in the middle of the desert!

Blue Swallow Hotel Tucumcari, New Mexico
Construction began on the Blue Swallow Motel prior to the outbreak of World War II, and the motel opened in 1942. Facing Route 66, the Blue Swallow offered access to motorists from both the highway and a side street.  At the end of the 1960s, Interstate 40, a faster, limited-access highway, took the place of the old Route 66.  The development of this new highway drastically changed the traffic circulation of Route 66 affecting many of the businesses along the way, including the Blue Swallow Motel.  Ms. Redman said of the effect of Interstate 40, which bypassed Tucumcari, “When Route 66 was closed to the majority of traffic and the other highway came in, I felt just like I had lost an old friend.  But some of us stuck it out and are still here on Route 66.”

Glenrio, TX Ghost Town (Exit 0)

Glenrio straddles the Texas-New Mexico border in northwestern Deaf Smith County. In 1905 the area was opened to small farmers, who settled on choice 150-acre plots. In 1906 the Chicago, Rock Island and Gulf Railway established a station at Glenrio, and the community bustled with cattle and freight shipments. Shipping pens at the depot were frequently used by the Landergin brothers and other area ranchers. Although a post office was established on the New Mexico side of the community, the depot where the mail arrived was on the Texas side. By 1920 Glenrio had a hotel, a hardware store, and a land office, as well as several grocery stores, service stations, and cafes. A newspaper, the Glenrio Tribune, was published from 1910 to 1934. After U.S. Highway 66 was routed through the town, a "welcome station" was built near the state line. Some scenes in the 1940 movie Grapes of Wrath were filmed at the community. By 1945 Glenrio had a population of thirty. There were no bars on the Texas side of the community, since Deaf Smith County was dry, and no service stations on the New Mexico side because of that state's higher gasoline tax. The moving of Route 66 when it became Interstate Highway 40 resulted in the town's decline. The Rock Island depot was closed in 1955. In the 1980s the post office and two residences remained at Glenrio. In 2000 the population was five.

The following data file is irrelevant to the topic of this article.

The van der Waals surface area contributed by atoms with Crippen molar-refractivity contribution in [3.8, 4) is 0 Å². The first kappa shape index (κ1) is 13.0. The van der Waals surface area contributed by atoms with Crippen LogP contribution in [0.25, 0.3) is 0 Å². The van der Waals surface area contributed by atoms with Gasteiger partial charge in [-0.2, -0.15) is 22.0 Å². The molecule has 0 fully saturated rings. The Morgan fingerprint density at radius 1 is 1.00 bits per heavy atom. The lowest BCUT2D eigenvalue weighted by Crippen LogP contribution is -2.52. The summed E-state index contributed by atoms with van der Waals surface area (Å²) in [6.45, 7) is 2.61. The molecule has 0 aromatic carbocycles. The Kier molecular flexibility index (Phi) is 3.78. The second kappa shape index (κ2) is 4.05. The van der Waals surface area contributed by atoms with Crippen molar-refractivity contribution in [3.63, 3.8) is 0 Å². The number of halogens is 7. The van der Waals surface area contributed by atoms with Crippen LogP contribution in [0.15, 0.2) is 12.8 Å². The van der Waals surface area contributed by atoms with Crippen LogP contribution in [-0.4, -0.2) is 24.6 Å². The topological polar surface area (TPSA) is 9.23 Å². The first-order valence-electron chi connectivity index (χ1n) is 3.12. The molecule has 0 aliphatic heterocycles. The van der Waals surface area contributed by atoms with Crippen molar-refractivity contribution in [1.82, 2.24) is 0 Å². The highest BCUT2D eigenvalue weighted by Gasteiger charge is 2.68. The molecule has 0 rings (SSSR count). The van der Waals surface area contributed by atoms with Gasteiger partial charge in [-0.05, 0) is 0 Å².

The old post office in Glen Rio.

An old filling station in Glen Rio, I really wanted to steal that car and 
use it as a prop for seniors when I open up shop in Moundsville.

Just outside Glenrio, TX

Fuel Stop at Pack a Sak

Mark was rolling with laughter at this particular filling station's choice of name!

Adrian, TX Midpoint Cafe (ghost town)
A Night Time Exploration

If there is one thing makes Adrian stand out among the lore of the old highway is that it is the halfway point between Chicago, IL and Los Angeles, CA on Route 66. If you are traveling the entire length of Route 66 from either end then this is the place to stop and celebrate; you've made it halfway! When you're here, you're half way there!  Exactly 1139 to Chicago or 1139 to Los Angeles! The MidPoint Cafe is located at the exact "geo-mathematical" MidPoint of Route 66 and is the oldest continuously operated cafe along Route 66 between Amarillo, Texas and Tucumcari, New Mexico.  Current status of the cafe: beautifully restored inside and out and up for sale!!!

I really wish I had know about this truck before our stop in Adrian, TX I would have bought a white out pen or some sort of white felt marker and left my mark on this old Ford too!


  1. You probably know this by now, but your "Airplane Parts" on the truck in Arizona were actually blades for wind generators.

  2. No Mark, no one ever told us what those were! Makes sense! Thanks for commenting!